A Blog by the Editor of The Middle East Journal

Putting Middle Eastern Events in Cultural and Historical Context

Friday, February 27, 2015

If Only Mosul Had Been So Lucky: How Maurice Chehab Saved the Beirut Museum During the Civil War

Note: I'll be in an MEI staff retreat all day today. This will be my only post unless I have something this evening. 

Yesterday's shocking videos of ISIS destroying antiquities in the Mosul Museum again underscored the threat war and instability pose to irreplaceable historical and archaeological heritage. Not since the Nazis looted Europe of art treasures during World War II (many of which have never been seen again, despite the efforts of Allied forces as depicted in the film The Monuments Men), have so many historical and archaeological treasures been threatened. The civil wars in Iraq, Syria, and Libya, and the 2011 Revolution in Egypt, all saw cases of looting of museums and archaeological sites, as well as collateral damage from artillery of ancient and medieval monuments. But ISIS is embarked on a campaign to destroy antiquities not as a casualty of war but as a matter of direct policy. Shi‘ite, Christian, and Yazidi religious sites and libraries were first, but now the ancient heritage of ancient Mesopotamia is being targeted: the walls and gate of Nineveh and the Mosul Museum.

Source: phoenicia.org
It's a good time to remember the work of the late Maurice Chehab, Director of the Lebanese Antiquities Department and Curator of the Museum during the Lebanese Civil War, and a man who saved much of the collections even though the Muesum was quite literally on the front lines: the division between Christian East Beirut and Muslim West Beirut (the Green Line) was the street in front of the museum, and a key but dangerous checkpoint between the two sides was called the Museum Crossing. Lebanese know this story and have honored him; I suspect it's less well known outside.

Emir (Prince) Maurice Chehab was a scion of the Chehab or Shihab dynasty which once ruled Mount Lebanon; originally Druze, the family today has both Maronite and Sunni branches; the former produced Maurice, as well as former Lebanese President Fouad Chehab.

The National Museum, Beirut
Born in 1904, Chehab attended the Jesuit St. Joseph University in Beirut and then did graduate work in France at the Louvre. He became an accomplished archaeologist and specialist on Ancient Phoenicia, and dug at Tyre most famously but also elsewhere; from 1928 onward he held various official posts under the French Mandate and after independence, heading what evolved into the Directorate-General of Antiquities.He taught at the Lebanese University and was designated as the first Curator when Lebanon's National Museum was being organized in the years after 1928; it opened in 1942.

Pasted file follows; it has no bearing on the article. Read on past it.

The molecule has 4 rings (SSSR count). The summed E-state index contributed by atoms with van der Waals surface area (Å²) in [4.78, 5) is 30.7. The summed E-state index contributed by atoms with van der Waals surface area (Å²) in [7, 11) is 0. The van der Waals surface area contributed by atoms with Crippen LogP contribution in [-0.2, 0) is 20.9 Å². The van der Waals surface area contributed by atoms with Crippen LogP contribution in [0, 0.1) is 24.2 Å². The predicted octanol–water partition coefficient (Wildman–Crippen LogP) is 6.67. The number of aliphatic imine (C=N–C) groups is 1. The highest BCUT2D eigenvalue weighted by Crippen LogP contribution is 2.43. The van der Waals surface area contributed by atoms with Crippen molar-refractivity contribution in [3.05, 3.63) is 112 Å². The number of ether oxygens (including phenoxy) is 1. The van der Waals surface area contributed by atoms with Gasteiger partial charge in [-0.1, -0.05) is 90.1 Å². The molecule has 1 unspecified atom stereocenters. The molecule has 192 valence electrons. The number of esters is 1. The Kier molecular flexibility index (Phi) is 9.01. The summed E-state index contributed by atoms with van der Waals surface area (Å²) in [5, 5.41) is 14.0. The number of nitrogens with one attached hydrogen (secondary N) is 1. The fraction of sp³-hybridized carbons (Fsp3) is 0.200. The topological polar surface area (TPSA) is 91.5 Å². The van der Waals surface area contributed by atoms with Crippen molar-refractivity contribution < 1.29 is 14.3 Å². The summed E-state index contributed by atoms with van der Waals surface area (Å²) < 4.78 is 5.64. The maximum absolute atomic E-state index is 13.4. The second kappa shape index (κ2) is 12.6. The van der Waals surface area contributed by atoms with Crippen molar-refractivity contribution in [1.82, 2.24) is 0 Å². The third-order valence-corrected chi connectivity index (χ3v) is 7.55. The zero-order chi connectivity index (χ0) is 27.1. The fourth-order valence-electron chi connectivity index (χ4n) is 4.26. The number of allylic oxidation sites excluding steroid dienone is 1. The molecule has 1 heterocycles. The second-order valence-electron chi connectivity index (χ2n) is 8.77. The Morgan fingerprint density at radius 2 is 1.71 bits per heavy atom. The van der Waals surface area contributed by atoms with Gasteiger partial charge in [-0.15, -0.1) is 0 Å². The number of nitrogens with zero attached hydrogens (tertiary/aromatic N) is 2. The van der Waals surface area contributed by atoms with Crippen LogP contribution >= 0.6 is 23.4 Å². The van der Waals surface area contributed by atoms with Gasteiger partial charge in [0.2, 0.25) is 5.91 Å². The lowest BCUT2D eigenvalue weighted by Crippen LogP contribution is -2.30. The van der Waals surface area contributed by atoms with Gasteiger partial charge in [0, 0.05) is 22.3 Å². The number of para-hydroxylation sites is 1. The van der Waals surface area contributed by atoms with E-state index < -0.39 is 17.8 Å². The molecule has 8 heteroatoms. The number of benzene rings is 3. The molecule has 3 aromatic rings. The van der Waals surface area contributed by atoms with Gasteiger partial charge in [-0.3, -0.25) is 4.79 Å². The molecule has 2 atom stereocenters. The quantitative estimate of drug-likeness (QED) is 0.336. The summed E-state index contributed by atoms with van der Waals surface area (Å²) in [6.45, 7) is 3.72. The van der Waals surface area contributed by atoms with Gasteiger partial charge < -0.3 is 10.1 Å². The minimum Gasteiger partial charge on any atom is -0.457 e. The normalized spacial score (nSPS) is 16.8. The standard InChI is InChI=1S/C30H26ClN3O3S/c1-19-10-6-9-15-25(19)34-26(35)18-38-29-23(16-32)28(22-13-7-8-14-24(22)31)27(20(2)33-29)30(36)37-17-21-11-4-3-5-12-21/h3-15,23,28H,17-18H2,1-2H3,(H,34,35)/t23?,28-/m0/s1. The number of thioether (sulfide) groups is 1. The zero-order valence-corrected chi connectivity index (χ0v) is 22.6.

Wartime Museum Damage
He was a distinguished scholar and already past 70 when the Civil War broke out in 1975, when the grim twist of fate brought the war quite literally to the Museum's doorstep. Eventually, the Museum would not only be the target of artillery but would become a frontline bunker for militiamen and a death trap for anyone else. The card catalog, photographic archive and much else were lost.

But not the prize collections. Early in the war, using a rear entrance as the story goes, Chehab and his wife Olga (with a few other senior people) gathered the smaller objects on display and moved them to basement storage to avoid looting. The area was sealed off with steel-reinforced concrete. The larger objects, including the best-known objects, the stone sarcophagus of Ahiram and the other Phoenician sarcophagi, were also encased in wooden or concrete coverings.

Maurice Chehab retired in 1982 and died in 1994. In 2013 the Museum rededicated one of the key galleries as the Maurice Chehab Hall.

You can find other retellings of this story here, and at the museum's Wikipedia page, and even fuller accounts at several tribute pages: here and here and here..

Mosul could have used a Maurice Chehab.

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